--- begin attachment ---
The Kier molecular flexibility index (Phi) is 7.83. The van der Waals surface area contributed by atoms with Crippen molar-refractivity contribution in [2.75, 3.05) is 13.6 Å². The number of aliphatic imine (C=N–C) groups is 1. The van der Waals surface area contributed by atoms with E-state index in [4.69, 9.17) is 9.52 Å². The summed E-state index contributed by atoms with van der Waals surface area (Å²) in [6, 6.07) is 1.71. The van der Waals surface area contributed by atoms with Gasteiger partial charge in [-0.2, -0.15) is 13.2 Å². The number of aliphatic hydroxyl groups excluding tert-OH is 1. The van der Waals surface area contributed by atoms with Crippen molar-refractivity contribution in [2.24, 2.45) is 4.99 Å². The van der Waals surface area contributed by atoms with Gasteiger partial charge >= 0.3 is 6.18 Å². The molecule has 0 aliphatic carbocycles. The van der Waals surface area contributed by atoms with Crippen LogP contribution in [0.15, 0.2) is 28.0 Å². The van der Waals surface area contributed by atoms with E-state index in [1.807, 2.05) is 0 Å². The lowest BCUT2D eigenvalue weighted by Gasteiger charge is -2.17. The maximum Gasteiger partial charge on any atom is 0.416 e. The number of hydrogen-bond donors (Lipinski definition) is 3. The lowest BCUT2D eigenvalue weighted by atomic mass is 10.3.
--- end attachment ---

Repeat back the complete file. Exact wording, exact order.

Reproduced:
The Kier molecular flexibility index (Phi) is 7.83. The van der Waals surface area contributed by atoms with Crippen molar-refractivity contribution in [2.75, 3.05) is 13.6 Å². The number of aliphatic imine (C=N–C) groups is 1. The van der Waals surface area contributed by atoms with E-state index in [4.69, 9.17) is 9.52 Å². The summed E-state index contributed by atoms with van der Waals surface area (Å²) in [6, 6.07) is 1.71. The van der Waals surface area contributed by atoms with Gasteiger partial charge in [-0.2, -0.15) is 13.2 Å². The number of aliphatic hydroxyl groups excluding tert-OH is 1. The van der Waals surface area contributed by atoms with Crippen molar-refractivity contribution in [2.24, 2.45) is 4.99 Å². The van der Waals surface area contributed by atoms with Gasteiger partial charge >= 0.3 is 6.18 Å². The molecule has 0 aliphatic carbocycles. The van der Waals surface area contributed by atoms with Crippen LogP contribution in [0.15, 0.2) is 28.0 Å². The van der Waals surface area contributed by atoms with E-state index in [1.807, 2.05) is 0 Å². The lowest BCUT2D eigenvalue weighted by Gasteiger charge is -2.17. The maximum Gasteiger partial charge on any atom is 0.416 e. The number of hydrogen-bond donors (Lipinski definition) is 3. The lowest BCUT2D eigenvalue weighted by atomic mass is 10.3.